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Terroir and Wine

Are you influenced by terroir when you purchase a bottle of wine? I really like the idea of tasting at wineries in different areas and noticing the difference between the wines despite the same grape used in producing the wine. The concept of terroir includes many items that can affect grapes as they grow. Some of these include soil composition, climate, longitude, placement of the vineyard, and amount of water available. Even in the area of the Finger Lakes especially known for producing great Riesling wines, there is a difference between the wines. Riesling tends to have floral, mineral or fruity nuances. Riesling is a very versatile grape and reflects different characteristics depending on the soil in which it is grown.

At Félsina winery, in Tuscany a single lane road separates a vineyard. According to our guide, despite the fact that the same grapes are growing on each side, there is a noticeable difference in the wines produced from each part of the vineyard. Closer to home, Coyote’s Run Estate Winery in Niagara, Canada has two types of clay soil – red and black, in the vineyard. Using the same varietal grapes, different wines are produced from each area. It is interesting to taste and note the difference.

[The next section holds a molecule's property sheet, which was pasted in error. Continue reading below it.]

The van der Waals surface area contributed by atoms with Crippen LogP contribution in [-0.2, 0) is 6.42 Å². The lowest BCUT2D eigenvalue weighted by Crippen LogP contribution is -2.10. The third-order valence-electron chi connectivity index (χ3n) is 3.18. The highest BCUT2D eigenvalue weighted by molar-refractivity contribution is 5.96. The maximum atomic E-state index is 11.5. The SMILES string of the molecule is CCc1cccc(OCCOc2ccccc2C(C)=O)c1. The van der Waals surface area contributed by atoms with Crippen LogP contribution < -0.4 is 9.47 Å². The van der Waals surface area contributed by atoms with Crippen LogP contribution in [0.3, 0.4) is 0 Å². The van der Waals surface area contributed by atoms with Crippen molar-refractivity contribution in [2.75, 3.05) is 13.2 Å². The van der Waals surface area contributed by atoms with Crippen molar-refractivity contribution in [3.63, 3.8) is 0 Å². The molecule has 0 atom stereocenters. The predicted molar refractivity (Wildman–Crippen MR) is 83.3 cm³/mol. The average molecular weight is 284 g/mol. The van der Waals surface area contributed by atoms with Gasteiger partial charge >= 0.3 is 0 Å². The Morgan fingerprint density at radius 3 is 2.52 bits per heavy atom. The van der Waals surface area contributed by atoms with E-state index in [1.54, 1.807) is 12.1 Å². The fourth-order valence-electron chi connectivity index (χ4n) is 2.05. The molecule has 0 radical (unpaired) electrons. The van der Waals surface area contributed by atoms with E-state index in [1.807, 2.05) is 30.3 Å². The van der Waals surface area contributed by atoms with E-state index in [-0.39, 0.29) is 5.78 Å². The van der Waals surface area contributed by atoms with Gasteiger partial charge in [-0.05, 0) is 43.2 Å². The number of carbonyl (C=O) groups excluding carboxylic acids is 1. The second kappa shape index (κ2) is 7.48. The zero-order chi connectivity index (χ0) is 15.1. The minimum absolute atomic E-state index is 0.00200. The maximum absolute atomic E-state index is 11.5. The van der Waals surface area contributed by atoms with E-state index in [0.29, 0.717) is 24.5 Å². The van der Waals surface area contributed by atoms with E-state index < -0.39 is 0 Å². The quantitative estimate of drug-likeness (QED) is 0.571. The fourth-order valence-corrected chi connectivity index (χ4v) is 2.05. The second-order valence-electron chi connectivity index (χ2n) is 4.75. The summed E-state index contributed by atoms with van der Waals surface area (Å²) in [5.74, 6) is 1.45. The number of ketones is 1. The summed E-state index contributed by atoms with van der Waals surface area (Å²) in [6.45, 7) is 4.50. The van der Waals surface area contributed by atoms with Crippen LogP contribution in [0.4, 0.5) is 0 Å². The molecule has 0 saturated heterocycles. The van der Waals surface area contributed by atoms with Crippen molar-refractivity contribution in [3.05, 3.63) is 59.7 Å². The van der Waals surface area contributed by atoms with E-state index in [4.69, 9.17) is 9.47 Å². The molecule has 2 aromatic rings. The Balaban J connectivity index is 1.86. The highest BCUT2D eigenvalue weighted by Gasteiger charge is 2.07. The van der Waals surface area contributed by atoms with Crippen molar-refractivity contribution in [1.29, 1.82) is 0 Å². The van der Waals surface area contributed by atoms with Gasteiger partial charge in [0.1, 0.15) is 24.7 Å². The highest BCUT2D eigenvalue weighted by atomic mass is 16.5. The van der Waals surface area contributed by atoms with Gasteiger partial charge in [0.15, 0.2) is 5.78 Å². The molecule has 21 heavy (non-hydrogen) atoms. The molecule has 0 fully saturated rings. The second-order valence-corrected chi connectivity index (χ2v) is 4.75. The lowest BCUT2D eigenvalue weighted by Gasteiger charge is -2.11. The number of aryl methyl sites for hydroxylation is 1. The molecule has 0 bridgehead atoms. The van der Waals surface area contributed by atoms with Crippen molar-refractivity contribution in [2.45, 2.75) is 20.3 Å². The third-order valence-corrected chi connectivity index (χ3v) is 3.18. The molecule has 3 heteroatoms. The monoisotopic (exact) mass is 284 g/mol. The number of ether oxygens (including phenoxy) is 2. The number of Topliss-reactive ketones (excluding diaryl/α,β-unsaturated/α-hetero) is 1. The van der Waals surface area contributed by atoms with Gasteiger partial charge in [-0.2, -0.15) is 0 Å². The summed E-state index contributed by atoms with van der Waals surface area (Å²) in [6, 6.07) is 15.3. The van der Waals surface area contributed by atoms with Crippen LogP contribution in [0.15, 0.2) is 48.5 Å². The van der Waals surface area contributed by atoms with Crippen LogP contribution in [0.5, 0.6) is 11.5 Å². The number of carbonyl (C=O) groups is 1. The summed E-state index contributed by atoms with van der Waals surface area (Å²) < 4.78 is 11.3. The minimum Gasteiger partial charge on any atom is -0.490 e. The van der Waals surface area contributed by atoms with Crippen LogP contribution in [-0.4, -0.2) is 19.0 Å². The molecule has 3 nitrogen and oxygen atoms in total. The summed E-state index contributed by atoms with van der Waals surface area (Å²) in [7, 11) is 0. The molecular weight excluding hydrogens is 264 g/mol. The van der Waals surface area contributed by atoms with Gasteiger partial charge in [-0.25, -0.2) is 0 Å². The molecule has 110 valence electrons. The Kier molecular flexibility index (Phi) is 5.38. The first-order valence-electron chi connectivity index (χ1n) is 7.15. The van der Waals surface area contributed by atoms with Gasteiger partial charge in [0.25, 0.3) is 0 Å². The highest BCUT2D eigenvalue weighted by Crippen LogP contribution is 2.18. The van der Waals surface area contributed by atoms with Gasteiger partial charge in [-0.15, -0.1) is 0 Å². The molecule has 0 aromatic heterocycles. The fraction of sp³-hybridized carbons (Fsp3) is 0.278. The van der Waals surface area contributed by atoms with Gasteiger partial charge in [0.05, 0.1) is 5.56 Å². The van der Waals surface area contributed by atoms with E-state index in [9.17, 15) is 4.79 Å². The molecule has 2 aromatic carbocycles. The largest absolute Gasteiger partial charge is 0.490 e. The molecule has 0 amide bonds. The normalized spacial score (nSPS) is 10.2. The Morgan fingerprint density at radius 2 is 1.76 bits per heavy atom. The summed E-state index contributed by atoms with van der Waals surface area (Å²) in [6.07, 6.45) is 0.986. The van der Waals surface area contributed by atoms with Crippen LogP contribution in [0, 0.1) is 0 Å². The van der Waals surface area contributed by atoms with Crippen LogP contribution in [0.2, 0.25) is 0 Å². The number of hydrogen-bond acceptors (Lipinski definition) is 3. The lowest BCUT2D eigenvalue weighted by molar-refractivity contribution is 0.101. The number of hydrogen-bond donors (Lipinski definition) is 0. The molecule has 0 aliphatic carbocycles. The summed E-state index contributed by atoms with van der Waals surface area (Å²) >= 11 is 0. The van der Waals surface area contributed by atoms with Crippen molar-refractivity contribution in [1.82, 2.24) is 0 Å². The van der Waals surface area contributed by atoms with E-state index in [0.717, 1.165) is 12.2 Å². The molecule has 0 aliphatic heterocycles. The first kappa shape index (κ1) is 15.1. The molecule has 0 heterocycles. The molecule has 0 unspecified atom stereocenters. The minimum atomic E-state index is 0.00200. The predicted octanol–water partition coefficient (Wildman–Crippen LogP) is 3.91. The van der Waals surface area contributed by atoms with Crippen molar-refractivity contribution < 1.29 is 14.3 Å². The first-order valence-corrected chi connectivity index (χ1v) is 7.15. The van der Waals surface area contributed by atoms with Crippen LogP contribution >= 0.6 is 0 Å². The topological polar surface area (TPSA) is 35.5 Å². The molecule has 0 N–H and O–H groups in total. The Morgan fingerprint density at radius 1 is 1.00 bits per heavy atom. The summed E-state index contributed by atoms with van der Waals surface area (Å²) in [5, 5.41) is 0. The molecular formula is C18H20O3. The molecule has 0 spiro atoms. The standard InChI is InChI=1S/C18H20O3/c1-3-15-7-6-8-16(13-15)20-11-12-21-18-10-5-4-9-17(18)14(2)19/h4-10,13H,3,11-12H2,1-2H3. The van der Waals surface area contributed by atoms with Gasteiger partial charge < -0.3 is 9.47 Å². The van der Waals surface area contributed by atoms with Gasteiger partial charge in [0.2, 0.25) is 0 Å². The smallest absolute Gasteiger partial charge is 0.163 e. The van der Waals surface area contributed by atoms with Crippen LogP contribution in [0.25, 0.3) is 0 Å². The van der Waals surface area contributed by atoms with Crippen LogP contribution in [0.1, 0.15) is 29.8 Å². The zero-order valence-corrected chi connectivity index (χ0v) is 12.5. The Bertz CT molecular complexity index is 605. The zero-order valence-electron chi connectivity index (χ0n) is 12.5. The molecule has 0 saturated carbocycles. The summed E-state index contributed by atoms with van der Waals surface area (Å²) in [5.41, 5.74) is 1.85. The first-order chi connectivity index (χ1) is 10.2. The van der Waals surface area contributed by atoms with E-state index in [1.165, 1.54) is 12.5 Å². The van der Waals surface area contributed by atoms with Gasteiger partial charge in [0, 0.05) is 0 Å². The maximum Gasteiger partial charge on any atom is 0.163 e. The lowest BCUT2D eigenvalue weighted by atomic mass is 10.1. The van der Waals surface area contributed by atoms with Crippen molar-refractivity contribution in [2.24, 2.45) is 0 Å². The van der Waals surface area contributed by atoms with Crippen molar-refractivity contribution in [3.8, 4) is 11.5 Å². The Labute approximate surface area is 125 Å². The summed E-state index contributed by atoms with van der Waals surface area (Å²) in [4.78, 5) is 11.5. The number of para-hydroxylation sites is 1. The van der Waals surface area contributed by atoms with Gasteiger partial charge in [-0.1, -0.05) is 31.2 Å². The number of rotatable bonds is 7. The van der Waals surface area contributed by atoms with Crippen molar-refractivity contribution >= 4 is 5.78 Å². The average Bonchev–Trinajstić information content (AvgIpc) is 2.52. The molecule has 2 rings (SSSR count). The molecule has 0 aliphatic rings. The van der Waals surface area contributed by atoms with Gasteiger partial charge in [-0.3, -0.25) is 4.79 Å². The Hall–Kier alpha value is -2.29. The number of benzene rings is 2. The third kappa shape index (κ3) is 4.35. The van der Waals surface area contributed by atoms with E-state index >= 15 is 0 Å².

If you believe in the concept of terroir as I do, remember wine is also influenced by the winemaker’s wine style, once the grapes arrive at the winery. Where have you noticed terroir making a difference in wines?


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